Which Joe gave his name to ‘sloppy joes’? We look at five interesting sandwiches and their lexical origins.
The gas-filled float of some colonial coelenterates, such as the Portuguese man-of-war.
- ‘Some but not all float by means of a large pneumatophore, or gas bag.’
- ‘Some, but not all, float by means of a large pneumatophore.’
- ‘The Man-of-War floats on a gas-filled, blue to pink, translucent body called a pneumatophore.’
(in mangroves and other swamp plants) an aerial root specialized for gaseous exchange.
- ‘No understory or ground level vegetation was present except for the pneumatophores of the mangrove trees.’
- ‘Mangrove trees are adapted to these challenging conditions by producing shallow, horizontally oriented root systems with vertical, subaerial pneumatophores, which may stand up to 30 cm above water level in some species.’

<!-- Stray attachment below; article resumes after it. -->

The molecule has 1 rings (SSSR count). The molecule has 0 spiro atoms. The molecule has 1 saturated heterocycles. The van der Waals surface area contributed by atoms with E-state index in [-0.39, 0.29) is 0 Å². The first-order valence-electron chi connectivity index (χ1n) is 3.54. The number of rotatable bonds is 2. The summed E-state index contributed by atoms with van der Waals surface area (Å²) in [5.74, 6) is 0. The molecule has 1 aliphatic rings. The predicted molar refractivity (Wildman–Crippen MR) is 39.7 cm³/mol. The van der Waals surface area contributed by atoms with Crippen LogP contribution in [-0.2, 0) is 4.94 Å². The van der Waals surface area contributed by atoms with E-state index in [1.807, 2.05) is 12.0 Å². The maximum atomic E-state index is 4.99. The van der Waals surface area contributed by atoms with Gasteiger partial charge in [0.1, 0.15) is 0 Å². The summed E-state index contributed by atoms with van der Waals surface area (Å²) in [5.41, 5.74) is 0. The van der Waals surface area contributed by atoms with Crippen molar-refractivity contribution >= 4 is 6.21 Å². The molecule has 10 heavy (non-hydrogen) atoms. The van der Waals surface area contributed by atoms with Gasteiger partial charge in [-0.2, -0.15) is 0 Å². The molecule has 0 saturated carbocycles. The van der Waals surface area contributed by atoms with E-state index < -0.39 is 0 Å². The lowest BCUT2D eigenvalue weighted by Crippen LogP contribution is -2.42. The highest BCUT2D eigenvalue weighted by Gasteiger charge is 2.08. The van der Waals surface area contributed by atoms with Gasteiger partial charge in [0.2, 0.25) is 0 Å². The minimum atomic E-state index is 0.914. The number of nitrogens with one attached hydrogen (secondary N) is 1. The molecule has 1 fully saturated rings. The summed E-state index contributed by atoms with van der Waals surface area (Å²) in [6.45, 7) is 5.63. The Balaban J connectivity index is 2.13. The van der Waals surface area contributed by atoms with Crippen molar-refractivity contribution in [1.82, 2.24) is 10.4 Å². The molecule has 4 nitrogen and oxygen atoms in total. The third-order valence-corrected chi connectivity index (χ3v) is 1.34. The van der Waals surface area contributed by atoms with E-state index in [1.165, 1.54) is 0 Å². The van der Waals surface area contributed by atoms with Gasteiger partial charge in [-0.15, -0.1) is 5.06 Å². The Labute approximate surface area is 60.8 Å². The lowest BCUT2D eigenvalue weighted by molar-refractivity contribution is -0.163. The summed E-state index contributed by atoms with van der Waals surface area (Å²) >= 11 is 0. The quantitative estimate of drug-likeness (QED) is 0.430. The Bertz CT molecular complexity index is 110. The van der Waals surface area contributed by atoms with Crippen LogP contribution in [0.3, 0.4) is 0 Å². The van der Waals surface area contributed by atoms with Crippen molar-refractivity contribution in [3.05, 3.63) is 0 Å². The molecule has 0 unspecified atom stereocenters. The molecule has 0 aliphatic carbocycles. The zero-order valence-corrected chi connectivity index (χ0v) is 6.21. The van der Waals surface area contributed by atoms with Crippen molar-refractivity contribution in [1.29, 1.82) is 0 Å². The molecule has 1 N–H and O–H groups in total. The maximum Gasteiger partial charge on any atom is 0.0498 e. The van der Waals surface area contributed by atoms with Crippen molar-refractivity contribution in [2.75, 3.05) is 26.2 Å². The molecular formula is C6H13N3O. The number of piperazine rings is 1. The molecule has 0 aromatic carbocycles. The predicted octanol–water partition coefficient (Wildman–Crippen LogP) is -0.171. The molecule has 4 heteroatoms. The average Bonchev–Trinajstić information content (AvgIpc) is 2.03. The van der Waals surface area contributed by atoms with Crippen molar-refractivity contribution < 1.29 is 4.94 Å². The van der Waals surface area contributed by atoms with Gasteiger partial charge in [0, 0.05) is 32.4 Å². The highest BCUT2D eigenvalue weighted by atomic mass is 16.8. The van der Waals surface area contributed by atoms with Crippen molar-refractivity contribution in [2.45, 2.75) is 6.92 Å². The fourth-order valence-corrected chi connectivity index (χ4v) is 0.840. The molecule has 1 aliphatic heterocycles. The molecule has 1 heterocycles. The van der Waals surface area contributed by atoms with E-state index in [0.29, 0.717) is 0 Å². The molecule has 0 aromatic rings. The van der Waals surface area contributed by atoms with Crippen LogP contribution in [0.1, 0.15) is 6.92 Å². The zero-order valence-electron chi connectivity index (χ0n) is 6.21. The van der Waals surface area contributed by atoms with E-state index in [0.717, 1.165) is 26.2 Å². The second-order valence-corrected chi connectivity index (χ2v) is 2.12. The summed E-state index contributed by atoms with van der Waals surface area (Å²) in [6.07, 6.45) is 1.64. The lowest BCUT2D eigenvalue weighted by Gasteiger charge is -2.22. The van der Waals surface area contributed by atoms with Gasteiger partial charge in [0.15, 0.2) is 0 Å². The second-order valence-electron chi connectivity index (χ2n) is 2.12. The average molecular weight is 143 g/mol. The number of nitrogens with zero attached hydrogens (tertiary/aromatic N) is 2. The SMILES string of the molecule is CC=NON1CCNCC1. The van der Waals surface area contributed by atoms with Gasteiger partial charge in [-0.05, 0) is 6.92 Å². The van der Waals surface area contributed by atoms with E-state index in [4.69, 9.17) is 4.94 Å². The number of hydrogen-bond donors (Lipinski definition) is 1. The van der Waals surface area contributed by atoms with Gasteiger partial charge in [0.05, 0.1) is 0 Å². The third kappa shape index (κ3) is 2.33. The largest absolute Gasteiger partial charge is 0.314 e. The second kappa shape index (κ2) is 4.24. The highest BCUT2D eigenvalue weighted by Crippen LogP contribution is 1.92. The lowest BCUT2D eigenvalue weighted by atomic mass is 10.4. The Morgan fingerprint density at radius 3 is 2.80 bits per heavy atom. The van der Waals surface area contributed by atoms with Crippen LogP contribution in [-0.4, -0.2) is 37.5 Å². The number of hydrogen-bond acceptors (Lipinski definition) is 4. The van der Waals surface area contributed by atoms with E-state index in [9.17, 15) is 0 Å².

- ‘The pneumatophores are erect side branches of the horizontal roots which grow just below the soil’
We take a look at several popular, though confusing, punctuation marks.
From Afghanistan to Zimbabwe, discover surprising and intriguing language facts from around the globe.
The definitions of ‘buddy’ and ‘bro’ in the OED have recently been revised. We explore their history and increase in popularity.